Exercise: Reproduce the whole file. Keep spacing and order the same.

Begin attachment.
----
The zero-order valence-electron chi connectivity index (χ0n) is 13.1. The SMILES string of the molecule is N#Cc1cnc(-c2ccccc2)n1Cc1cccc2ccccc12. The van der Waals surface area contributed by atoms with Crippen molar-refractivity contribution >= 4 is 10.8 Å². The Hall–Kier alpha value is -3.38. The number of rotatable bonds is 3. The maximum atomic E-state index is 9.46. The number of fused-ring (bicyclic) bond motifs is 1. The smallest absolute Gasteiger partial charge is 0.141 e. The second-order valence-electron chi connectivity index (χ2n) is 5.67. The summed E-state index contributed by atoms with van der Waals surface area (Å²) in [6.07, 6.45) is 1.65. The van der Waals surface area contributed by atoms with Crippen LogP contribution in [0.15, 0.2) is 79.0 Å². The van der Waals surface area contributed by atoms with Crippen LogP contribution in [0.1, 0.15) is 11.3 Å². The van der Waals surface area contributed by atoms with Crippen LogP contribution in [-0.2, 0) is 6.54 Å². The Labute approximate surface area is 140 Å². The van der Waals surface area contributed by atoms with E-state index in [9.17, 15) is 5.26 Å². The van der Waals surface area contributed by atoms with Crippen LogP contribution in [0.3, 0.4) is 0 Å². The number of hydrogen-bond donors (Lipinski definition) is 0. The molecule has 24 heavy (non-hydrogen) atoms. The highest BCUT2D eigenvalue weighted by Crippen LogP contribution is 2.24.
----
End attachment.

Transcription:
The zero-order valence-electron chi connectivity index (χ0n) is 13.1. The SMILES string of the molecule is N#Cc1cnc(-c2ccccc2)n1Cc1cccc2ccccc12. The van der Waals surface area contributed by atoms with Crippen molar-refractivity contribution >= 4 is 10.8 Å². The Hall–Kier alpha value is -3.38. The number of rotatable bonds is 3. The maximum atomic E-state index is 9.46. The number of fused-ring (bicyclic) bond motifs is 1. The smallest absolute Gasteiger partial charge is 0.141 e. The second-order valence-electron chi connectivity index (χ2n) is 5.67. The summed E-state index contributed by atoms with van der Waals surface area (Å²) in [6.07, 6.45) is 1.65. The van der Waals surface area contributed by atoms with Crippen LogP contribution in [0.15, 0.2) is 79.0 Å². The van der Waals surface area contributed by atoms with Crippen LogP contribution in [0.1, 0.15) is 11.3 Å². The van der Waals surface area contributed by atoms with Crippen LogP contribution in [-0.2, 0) is 6.54 Å². The Labute approximate surface area is 140 Å². The van der Waals surface area contributed by atoms with E-state index in [9.17, 15) is 5.26 Å². The van der Waals surface area contributed by atoms with Crippen LogP contribution in [0.3, 0.4) is 0 Å². The number of hydrogen-bond donors (Lipinski definition) is 0. The molecule has 24 heavy (non-hydrogen) atoms. The highest BCUT2D eigenvalue weighted by Crippen LogP contribution is 2.24.